An English Country Churchyard

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After dinner yesterday evening we popped down to Barton on Sea to view the sunset.

This morning we drove around the forest.

The thatcher I spoke to at East End, where the albeit somnolent donkeys were having fun with the traffic,

replied that the project was “beginning to take shape”.

Jackie on tree seat

Our next stop was at St Mary’s Church at South Baddesley, outside which Jackie sat on a seat cut into a very large tree stump.

Ken Allen gateposts

Gateway and church

Alongside the church stretches a patch of uncultivated land accessed from an open gateway dedicated to Ken Allen 1918 – 2005.

Path from church to playground 1

From here a  path leads down

Playground

to a playground beyond a locked five-barred gate. I was unable to gain any information about Mr Allen or the leisure area that I speculated must be related to him.

It was quite refreshing to discover that the Victorian church itself was unlocked and welcoming. I found the stained glass windows particularly attractive.

Cap on pew

Hanging on the edge of a pew was a gentleman’s cloth cap. If it is yours it awaits your collection.

Primroses, English bluebells, and other wild flowers wandered, as did I, among the gravestones in this English country churchyard.

Angel gravestone sculpture

Most of the stones were quite simple, but there was one angel and child,

and the amazing resting place of Admiral of the Fleet George Rose Sartorius, GCB, Count de Penhafirme who died on 13th April 1885 in his 95th year. This was 70 years after he had served with Nelson at the battle of Trafalgar.

Admiral Sartorius's grave 2 – Version 2

What is particularly astonishing is the knowledge that the credible articulated linked anchor chain winding around the cross was carved from stone.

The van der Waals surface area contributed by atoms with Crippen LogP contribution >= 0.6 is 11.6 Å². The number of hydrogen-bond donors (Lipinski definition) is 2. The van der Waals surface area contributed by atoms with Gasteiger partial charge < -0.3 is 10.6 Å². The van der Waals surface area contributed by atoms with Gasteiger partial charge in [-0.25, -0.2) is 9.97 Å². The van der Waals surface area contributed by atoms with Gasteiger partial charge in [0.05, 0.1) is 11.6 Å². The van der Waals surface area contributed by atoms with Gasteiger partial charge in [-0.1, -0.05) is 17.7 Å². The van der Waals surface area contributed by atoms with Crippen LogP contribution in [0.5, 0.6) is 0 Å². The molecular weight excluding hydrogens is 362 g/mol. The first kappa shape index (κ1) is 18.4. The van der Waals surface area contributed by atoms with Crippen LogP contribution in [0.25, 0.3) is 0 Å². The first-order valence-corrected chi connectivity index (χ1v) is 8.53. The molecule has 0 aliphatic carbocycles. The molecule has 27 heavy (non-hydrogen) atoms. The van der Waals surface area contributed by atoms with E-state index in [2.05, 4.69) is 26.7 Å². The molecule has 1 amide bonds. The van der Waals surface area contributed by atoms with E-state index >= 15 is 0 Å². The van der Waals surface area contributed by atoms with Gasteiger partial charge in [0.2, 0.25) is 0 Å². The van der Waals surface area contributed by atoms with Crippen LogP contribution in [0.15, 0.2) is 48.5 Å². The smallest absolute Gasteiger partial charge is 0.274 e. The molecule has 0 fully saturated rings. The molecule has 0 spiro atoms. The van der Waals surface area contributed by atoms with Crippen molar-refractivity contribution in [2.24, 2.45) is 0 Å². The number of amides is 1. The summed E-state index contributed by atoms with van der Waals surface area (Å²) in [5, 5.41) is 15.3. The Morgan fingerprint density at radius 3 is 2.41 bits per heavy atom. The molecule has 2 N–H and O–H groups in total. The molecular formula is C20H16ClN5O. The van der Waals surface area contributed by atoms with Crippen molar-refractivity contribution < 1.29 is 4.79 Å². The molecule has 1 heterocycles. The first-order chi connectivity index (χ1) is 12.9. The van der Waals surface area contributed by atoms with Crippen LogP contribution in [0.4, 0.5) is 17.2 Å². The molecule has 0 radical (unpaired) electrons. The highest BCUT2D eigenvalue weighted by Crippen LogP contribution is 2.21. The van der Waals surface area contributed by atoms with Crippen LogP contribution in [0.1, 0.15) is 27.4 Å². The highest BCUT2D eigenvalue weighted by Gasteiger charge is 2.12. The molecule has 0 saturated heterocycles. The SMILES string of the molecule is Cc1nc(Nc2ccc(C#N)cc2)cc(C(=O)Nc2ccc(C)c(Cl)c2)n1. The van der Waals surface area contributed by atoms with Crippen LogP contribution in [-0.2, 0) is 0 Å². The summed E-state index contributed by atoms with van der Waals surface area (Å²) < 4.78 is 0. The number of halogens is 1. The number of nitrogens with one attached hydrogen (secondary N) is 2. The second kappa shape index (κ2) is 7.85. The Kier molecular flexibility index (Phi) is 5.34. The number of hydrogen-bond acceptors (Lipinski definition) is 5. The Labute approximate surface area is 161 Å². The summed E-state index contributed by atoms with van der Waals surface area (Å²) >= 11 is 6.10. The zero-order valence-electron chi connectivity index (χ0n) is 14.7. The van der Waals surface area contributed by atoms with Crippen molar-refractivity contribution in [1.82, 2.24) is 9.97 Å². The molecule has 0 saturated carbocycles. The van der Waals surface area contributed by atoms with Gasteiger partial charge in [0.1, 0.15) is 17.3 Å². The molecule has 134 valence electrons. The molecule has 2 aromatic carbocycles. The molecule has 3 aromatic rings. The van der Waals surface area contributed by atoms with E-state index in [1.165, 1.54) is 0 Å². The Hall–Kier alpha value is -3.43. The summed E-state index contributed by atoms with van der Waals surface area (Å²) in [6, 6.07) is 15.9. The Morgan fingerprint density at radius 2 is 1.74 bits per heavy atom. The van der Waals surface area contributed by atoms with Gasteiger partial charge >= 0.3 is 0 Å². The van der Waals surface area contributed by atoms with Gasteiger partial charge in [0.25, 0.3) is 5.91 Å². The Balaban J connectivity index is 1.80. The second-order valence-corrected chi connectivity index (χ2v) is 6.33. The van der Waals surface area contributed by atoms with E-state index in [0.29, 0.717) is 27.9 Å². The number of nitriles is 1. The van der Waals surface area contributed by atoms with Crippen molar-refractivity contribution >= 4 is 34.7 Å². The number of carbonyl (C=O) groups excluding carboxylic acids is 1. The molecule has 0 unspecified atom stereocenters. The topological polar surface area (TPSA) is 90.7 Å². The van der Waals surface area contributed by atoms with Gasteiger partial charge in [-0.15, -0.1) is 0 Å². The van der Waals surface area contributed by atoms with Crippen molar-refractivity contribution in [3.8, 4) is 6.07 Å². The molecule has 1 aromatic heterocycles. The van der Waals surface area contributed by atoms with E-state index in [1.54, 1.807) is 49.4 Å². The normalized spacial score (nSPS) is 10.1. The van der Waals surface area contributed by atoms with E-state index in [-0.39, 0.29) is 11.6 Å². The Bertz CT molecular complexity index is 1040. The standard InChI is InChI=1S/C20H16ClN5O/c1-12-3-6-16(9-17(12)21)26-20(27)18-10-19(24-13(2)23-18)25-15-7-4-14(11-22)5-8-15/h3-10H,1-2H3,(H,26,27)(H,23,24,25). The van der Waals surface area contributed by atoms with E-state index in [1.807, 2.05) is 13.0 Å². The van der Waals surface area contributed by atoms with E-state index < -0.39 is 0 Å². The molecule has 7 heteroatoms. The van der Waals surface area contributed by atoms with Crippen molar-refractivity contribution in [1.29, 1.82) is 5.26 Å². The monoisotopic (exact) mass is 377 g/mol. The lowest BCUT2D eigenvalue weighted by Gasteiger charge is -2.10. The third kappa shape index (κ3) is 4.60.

After lunch Jackie continued working her magic in the garden where I did a bit of clearing up and repelled some invading brambles along the back drive.

This evening we enjoyed our second serving of Mr Chatty Man Chan’s Chinese Take Away with which I finished the madiran. Jackie didn’t imbibe because she had drunk her Hoegaarden in the Rose Garden where we had a drink first.

P.S. Bruce Goodman, in his comment below, has provided a link to Ken Allen, which, incidentally explains that the playground I noticed is attached to a school. This is no doubt why the entrance would be locked during the Easter holidays.

I Felt More Than Somewhat Queasy

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Today I continued the scanning of colour negatives made in Cumbria on 18th August 1992, and last mentioned in ‘Welcome To The World’.

Boats on lake 18.8.92

 We visited a popular boating lake,

on which Jessica rowed our friend Alison Barran.

I have occasionally mentioned my fear of heights. This is described in particular in ‘Vertigo’.

Jessica never gave up trying to get me up mountains. Place Fell, which we scaled on the day in question was a case in point.

A sparkling waterfall fairly near the bottom was not too scary. I could have settled for that.

Granite boulder on Place Fell 18.8.92

The cleft in this granite boulder was an example of the rugged nature of the terrain.